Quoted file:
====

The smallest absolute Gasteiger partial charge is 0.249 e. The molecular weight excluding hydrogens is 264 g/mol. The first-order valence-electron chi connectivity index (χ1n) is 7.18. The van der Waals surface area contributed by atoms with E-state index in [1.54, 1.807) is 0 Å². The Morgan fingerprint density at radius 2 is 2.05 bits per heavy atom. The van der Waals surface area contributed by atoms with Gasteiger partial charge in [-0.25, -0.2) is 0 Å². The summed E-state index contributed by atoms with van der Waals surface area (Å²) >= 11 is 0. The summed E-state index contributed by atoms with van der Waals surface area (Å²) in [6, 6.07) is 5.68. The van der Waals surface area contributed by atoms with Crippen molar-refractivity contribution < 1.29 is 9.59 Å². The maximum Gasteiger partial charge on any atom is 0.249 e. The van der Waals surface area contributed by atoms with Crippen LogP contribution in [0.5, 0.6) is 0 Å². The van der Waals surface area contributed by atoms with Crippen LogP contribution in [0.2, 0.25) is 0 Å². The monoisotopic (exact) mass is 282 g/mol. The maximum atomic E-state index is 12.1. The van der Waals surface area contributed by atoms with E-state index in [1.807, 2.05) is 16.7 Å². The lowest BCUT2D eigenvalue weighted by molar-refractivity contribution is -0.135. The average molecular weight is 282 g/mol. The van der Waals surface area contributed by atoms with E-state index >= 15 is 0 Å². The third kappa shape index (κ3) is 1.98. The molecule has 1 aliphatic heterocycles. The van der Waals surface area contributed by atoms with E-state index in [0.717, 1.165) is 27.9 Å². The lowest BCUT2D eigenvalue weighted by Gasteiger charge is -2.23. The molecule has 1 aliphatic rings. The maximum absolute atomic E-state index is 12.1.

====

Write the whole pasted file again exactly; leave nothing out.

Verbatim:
The smallest absolute Gasteiger partial charge is 0.249 e. The molecular weight excluding hydrogens is 264 g/mol. The first-order valence-electron chi connectivity index (χ1n) is 7.18. The van der Waals surface area contributed by atoms with E-state index in [1.54, 1.807) is 0 Å². The Morgan fingerprint density at radius 2 is 2.05 bits per heavy atom. The van der Waals surface area contributed by atoms with Gasteiger partial charge in [-0.25, -0.2) is 0 Å². The summed E-state index contributed by atoms with van der Waals surface area (Å²) >= 11 is 0. The summed E-state index contributed by atoms with van der Waals surface area (Å²) in [6, 6.07) is 5.68. The van der Waals surface area contributed by atoms with Crippen molar-refractivity contribution < 1.29 is 9.59 Å². The maximum Gasteiger partial charge on any atom is 0.249 e. The van der Waals surface area contributed by atoms with Crippen LogP contribution in [0.5, 0.6) is 0 Å². The van der Waals surface area contributed by atoms with Crippen LogP contribution in [0.2, 0.25) is 0 Å². The monoisotopic (exact) mass is 282 g/mol. The maximum atomic E-state index is 12.1. The van der Waals surface area contributed by atoms with E-state index in [1.807, 2.05) is 16.7 Å². The lowest BCUT2D eigenvalue weighted by molar-refractivity contribution is -0.135. The average molecular weight is 282 g/mol. The van der Waals surface area contributed by atoms with E-state index >= 15 is 0 Å². The third kappa shape index (κ3) is 1.98. The molecule has 1 aliphatic heterocycles. The van der Waals surface area contributed by atoms with E-state index in [0.717, 1.165) is 27.9 Å². The lowest BCUT2D eigenvalue weighted by Gasteiger charge is -2.23. The molecule has 1 aliphatic rings. The maximum absolute atomic E-state index is 12.1.